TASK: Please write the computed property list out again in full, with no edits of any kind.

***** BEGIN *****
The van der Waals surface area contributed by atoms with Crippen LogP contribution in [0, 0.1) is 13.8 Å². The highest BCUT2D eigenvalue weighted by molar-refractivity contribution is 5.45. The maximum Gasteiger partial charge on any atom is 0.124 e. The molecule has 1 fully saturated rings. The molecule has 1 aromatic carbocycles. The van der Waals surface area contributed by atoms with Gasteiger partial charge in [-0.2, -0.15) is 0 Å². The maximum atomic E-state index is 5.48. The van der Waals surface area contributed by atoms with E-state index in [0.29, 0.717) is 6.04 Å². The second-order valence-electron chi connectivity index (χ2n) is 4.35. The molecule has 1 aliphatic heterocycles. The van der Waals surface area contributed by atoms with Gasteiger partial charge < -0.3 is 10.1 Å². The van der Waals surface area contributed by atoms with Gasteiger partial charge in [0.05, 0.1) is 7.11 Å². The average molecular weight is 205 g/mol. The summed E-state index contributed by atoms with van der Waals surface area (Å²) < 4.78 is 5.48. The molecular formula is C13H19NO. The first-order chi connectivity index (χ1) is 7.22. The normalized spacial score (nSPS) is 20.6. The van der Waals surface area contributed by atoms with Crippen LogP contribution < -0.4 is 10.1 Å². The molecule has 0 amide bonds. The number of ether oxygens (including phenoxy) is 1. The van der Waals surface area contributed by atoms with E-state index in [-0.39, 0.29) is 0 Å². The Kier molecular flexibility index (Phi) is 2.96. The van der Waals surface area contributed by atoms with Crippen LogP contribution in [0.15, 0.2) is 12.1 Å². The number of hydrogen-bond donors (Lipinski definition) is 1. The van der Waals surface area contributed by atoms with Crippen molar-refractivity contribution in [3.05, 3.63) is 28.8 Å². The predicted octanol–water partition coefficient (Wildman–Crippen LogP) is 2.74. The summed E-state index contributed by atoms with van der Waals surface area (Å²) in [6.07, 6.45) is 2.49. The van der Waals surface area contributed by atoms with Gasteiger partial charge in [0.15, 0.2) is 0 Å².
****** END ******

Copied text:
The van der Waals surface area contributed by atoms with Crippen LogP contribution in [0, 0.1) is 13.8 Å². The highest BCUT2D eigenvalue weighted by molar-refractivity contribution is 5.45. The maximum Gasteiger partial charge on any atom is 0.124 e. The molecule has 1 fully saturated rings. The molecule has 1 aromatic carbocycles. The van der Waals surface area contributed by atoms with Gasteiger partial charge in [-0.2, -0.15) is 0 Å². The maximum atomic E-state index is 5.48. The van der Waals surface area contributed by atoms with E-state index in [0.29, 0.717) is 6.04 Å². The second-order valence-electron chi connectivity index (χ2n) is 4.35. The molecule has 1 aliphatic heterocycles. The van der Waals surface area contributed by atoms with Gasteiger partial charge < -0.3 is 10.1 Å². The van der Waals surface area contributed by atoms with Gasteiger partial charge in [0.05, 0.1) is 7.11 Å². The average molecular weight is 205 g/mol. The summed E-state index contributed by atoms with van der Waals surface area (Å²) < 4.78 is 5.48. The molecular formula is C13H19NO. The first-order chi connectivity index (χ1) is 7.22. The normalized spacial score (nSPS) is 20.6. The van der Waals surface area contributed by atoms with Crippen LogP contribution < -0.4 is 10.1 Å². The molecule has 0 amide bonds. The number of ether oxygens (including phenoxy) is 1. The van der Waals surface area contributed by atoms with E-state index in [-0.39, 0.29) is 0 Å². The Kier molecular flexibility index (Phi) is 2.96. The van der Waals surface area contributed by atoms with Crippen LogP contribution in [0.15, 0.2) is 12.1 Å². The number of hydrogen-bond donors (Lipinski definition) is 1. The van der Waals surface area contributed by atoms with Crippen molar-refractivity contribution in [3.05, 3.63) is 28.8 Å². The predicted octanol–water partition coefficient (Wildman–Crippen LogP) is 2.74. The summed E-state index contributed by atoms with van der Waals surface area (Å²) in [6.07, 6.45) is 2.49. The van der Waals surface area contributed by atoms with Gasteiger partial charge in [0.15, 0.2) is 0 Å².